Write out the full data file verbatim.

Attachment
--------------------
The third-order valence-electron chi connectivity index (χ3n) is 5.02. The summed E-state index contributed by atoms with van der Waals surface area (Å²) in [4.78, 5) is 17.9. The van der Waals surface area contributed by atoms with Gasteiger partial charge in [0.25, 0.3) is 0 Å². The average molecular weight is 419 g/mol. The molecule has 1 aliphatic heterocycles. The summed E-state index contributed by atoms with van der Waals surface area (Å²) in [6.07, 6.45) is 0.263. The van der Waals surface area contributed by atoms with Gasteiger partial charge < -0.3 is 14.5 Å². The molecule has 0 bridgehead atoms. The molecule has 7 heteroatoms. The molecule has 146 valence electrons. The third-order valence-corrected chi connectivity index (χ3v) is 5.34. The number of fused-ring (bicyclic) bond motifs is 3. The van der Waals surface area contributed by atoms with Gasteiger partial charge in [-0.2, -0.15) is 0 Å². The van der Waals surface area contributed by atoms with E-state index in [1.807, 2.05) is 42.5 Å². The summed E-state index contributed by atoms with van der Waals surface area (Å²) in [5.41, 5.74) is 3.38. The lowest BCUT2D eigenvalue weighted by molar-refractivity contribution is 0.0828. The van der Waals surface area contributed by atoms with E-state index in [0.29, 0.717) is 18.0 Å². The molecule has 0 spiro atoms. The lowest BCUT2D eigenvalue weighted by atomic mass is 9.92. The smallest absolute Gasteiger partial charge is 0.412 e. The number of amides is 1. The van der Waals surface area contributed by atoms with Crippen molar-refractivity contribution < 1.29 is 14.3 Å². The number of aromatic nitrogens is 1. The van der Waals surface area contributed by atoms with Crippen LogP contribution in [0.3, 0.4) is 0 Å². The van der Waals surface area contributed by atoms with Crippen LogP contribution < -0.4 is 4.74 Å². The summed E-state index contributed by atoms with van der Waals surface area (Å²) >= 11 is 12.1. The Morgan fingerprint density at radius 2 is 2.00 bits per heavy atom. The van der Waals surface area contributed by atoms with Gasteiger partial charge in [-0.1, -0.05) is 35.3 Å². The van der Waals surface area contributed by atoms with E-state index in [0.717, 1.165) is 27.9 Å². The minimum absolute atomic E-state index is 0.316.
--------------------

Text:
The third-order valence-electron chi connectivity index (χ3n) is 5.02. The summed E-state index contributed by atoms with van der Waals surface area (Å²) in [4.78, 5) is 17.9. The van der Waals surface area contributed by atoms with Gasteiger partial charge in [0.25, 0.3) is 0 Å². The average molecular weight is 419 g/mol. The molecule has 1 aliphatic heterocycles. The summed E-state index contributed by atoms with van der Waals surface area (Å²) in [6.07, 6.45) is 0.263. The van der Waals surface area contributed by atoms with Gasteiger partial charge < -0.3 is 14.5 Å². The molecule has 0 bridgehead atoms. The molecule has 7 heteroatoms. The molecule has 146 valence electrons. The third-order valence-corrected chi connectivity index (χ3v) is 5.34. The number of fused-ring (bicyclic) bond motifs is 3. The van der Waals surface area contributed by atoms with Gasteiger partial charge in [-0.2, -0.15) is 0 Å². The van der Waals surface area contributed by atoms with E-state index in [1.807, 2.05) is 42.5 Å². The summed E-state index contributed by atoms with van der Waals surface area (Å²) in [5.41, 5.74) is 3.38. The lowest BCUT2D eigenvalue weighted by molar-refractivity contribution is 0.0828. The van der Waals surface area contributed by atoms with E-state index in [0.29, 0.717) is 18.0 Å². The molecule has 0 spiro atoms. The lowest BCUT2D eigenvalue weighted by atomic mass is 9.92. The smallest absolute Gasteiger partial charge is 0.412 e. The number of amides is 1. The van der Waals surface area contributed by atoms with Crippen molar-refractivity contribution < 1.29 is 14.3 Å². The number of aromatic nitrogens is 1. The van der Waals surface area contributed by atoms with Crippen LogP contribution in [0.3, 0.4) is 0 Å². The van der Waals surface area contributed by atoms with Crippen LogP contribution < -0.4 is 4.74 Å². The summed E-state index contributed by atoms with van der Waals surface area (Å²) >= 11 is 12.1. The Morgan fingerprint density at radius 2 is 2.00 bits per heavy atom. The van der Waals surface area contributed by atoms with Gasteiger partial charge in [-0.1, -0.05) is 35.3 Å². The van der Waals surface area contributed by atoms with E-state index in [0.717, 1.165) is 27.9 Å². The minimum absolute atomic E-state index is 0.316.